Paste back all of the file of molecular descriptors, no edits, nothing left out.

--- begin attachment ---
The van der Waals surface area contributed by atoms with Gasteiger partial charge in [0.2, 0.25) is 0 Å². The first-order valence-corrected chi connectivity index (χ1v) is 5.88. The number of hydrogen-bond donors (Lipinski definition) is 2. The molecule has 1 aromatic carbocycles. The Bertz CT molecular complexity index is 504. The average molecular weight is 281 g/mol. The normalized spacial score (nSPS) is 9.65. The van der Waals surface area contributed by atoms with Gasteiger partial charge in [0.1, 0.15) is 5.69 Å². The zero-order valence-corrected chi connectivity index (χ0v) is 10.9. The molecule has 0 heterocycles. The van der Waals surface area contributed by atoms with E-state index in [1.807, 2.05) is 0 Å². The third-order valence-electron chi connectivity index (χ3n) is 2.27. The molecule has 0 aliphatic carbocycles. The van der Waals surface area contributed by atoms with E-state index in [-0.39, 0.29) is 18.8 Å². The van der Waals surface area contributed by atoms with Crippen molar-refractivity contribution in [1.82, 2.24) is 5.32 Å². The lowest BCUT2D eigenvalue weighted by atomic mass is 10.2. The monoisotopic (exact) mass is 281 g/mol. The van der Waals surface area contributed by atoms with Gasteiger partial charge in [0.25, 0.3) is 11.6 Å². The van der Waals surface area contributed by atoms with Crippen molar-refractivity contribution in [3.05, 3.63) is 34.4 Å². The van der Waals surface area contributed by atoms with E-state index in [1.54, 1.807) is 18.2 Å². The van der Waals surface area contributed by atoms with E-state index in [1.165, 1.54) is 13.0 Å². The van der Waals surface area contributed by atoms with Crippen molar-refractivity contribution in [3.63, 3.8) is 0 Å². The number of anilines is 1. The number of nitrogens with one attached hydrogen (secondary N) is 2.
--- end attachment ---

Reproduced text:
The van der Waals surface area contributed by atoms with Gasteiger partial charge in [0.2, 0.25) is 0 Å². The first-order valence-corrected chi connectivity index (χ1v) is 5.88. The number of hydrogen-bond donors (Lipinski definition) is 2. The molecule has 1 aromatic carbocycles. The Bertz CT molecular complexity index is 504. The average molecular weight is 281 g/mol. The normalized spacial score (nSPS) is 9.65. The van der Waals surface area contributed by atoms with Gasteiger partial charge in [0.1, 0.15) is 5.69 Å². The zero-order valence-corrected chi connectivity index (χ0v) is 10.9. The molecule has 0 heterocycles. The van der Waals surface area contributed by atoms with E-state index in [1.807, 2.05) is 0 Å². The third-order valence-electron chi connectivity index (χ3n) is 2.27. The molecule has 0 aliphatic carbocycles. The van der Waals surface area contributed by atoms with E-state index in [-0.39, 0.29) is 18.8 Å². The van der Waals surface area contributed by atoms with Crippen molar-refractivity contribution in [1.82, 2.24) is 5.32 Å². The lowest BCUT2D eigenvalue weighted by atomic mass is 10.2. The monoisotopic (exact) mass is 281 g/mol. The van der Waals surface area contributed by atoms with Gasteiger partial charge in [0.25, 0.3) is 11.6 Å². The van der Waals surface area contributed by atoms with Crippen molar-refractivity contribution in [3.05, 3.63) is 34.4 Å². The van der Waals surface area contributed by atoms with E-state index in [1.54, 1.807) is 18.2 Å². The van der Waals surface area contributed by atoms with E-state index in [1.165, 1.54) is 13.0 Å². The van der Waals surface area contributed by atoms with Crippen molar-refractivity contribution in [3.63, 3.8) is 0 Å². The number of anilines is 1. The number of nitrogens with one attached hydrogen (secondary N) is 2.